1979: Dan Fouts, in San Diego's Air Coryell offense, became the first quarterback to throw for 4000 yards
1981: Joe Montana, running Bill Walsh's version of the pass-oriented West Coast offense, won the first of many 49er Super Bowls.
1983: Six quarterbacks were taken in the NFL draft; 4 of them would play in Super Bowls (with 10 starts and 2 Wins) and 3 of them would be inducted into the Hall of Fame.
It was now a quarterback's league. But which quarterback had the greatest single season since that series of events? Tom Brady's record-breaking 50 TDs, combined with the Patriots record-breaking scoring season, have people wondering if his 2007 campaign fits the bill.
There are three contenders: Dan Marino in 1984, Peyton Manning in 2004, and now Tom Brady in 2007. Let's look first at the main statistics people associate with the quarterback:
Based on this, you'd have to give the edge to Brady. More yards than Manning, fewer picks than Marino, and more TDs and higher pass % than either.
But...the TD differential is statistically insignificant. And while Brady easily beats Marino in % and picks, it's really too close to call with Manning. Still, he threw for 250 more yards. Time to expand the categories a bit:
Hmm...now it's getting interesting. Brady threw 34 more passes than Marino, and 81 more passes than Manning. In Manning's case, the Colts wrapped up their division early and Manning rested significantly down the stretch in 04. Jim Sorgi played parts of 4 games, even threw 2 TDs. It's likely Manning would have thrown more TD passes and more yards than Brady if he had played those quarters.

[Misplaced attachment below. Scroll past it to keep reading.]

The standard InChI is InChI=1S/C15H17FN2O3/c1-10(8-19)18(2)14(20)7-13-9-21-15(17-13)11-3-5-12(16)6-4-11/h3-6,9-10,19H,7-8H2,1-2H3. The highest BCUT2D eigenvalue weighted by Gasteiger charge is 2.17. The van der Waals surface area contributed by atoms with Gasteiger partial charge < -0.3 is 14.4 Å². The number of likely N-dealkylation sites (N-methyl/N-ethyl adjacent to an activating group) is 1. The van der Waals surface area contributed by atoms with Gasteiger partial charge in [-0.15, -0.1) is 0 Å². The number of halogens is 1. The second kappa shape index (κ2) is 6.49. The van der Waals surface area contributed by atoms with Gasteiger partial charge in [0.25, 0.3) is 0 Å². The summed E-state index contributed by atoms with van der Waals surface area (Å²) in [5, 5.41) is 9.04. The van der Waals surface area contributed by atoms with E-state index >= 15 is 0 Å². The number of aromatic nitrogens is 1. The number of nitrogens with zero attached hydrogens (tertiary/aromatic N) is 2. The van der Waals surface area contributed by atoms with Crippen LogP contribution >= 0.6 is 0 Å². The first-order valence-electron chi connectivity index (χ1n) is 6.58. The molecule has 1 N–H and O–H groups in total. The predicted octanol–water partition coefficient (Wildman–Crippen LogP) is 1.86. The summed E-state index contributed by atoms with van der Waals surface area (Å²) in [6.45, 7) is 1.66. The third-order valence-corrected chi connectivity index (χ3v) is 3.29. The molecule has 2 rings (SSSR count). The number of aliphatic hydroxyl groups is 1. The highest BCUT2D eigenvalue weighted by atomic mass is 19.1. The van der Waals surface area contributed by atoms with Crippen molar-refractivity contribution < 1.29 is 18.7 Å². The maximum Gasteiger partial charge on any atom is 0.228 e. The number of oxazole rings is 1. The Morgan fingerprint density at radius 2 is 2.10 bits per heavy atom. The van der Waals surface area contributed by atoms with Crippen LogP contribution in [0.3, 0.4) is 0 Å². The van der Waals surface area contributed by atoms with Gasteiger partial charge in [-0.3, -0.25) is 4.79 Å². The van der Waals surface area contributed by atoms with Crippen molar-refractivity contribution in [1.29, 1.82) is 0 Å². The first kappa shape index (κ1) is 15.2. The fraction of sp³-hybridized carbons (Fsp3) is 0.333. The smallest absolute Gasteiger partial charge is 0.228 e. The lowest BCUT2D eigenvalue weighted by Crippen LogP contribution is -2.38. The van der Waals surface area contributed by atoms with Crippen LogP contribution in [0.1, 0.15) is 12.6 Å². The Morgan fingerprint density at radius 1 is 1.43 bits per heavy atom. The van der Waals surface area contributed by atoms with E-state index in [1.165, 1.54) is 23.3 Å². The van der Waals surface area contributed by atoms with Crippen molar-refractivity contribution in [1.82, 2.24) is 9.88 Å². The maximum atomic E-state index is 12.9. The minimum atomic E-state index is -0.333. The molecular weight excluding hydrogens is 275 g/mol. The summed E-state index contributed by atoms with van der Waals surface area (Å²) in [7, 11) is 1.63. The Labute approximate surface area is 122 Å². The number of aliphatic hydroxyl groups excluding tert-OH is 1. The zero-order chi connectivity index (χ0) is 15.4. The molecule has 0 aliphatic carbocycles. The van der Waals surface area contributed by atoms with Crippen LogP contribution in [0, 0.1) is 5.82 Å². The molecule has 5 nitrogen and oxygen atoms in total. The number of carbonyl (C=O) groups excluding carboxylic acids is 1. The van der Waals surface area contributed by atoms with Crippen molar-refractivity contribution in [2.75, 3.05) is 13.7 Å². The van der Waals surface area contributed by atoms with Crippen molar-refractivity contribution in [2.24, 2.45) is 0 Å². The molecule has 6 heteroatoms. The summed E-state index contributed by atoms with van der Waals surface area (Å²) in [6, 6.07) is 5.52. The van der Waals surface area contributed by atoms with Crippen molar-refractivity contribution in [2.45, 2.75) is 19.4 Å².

But more important is that YPA - Yards Per Attempt. YPA is considered the most meaningful quarterback statistic, and for good reason. It measures, obviously, how much production you are getting out of each pass. Brady's 8.3 is very good - it led the league in 2007.
But it's not great. In fact, it's a very low total for a league leader - in the Super Bowl era 36 league leaders have had a higher YPA. Romo led the league last year with 8.6. Big Ben had 8.9 the year before that. Guys like Eric Hipple and Jay Schroeder and Chris Chandler have led the league with higher YPAs. Leading the league with an 8.3 YPA is like winning a batting title with a .324 average.
Brady had a great season in 2007. But every category is either incredibly close (%, TDs, QB rating, INTs), or Brady's totals were inflated by throwing more passes (yardage). Manning has a clear statistical edge over Brady in a hugely important statistic. This, coupled with Marino's 17 INTs, gives the nod to Manning 04 as the most productive season a QB has ever had.
Note to Stat Haters
Please don't tell me stats are meaningless. You're the same guy who will be sitting in a bar using stats to proclaim Brady was the best in 07 ("He had 50 TD passes, man! Manning only had 49!"). You'll just be using the wrong stats, or not enough stats.
Note to Stat Lovers
For a discussion of how Yards Per Attempt and QB Rating correlate to Winning, go here. QB Rating is often knocked, but it does seem to correlate to Winning. Manning's QB Rating in 04 was an NFL record.Bonus Fun Fact
While passing yardage and TD passes have increased through the years, YPA has remained fairly constant since WWII. In fact, the only QBs with a single-season YPA higher than 10 were Norm Van Brocklin ('54), Otto Graham ('55 and '47), and Sid Luckman ('43).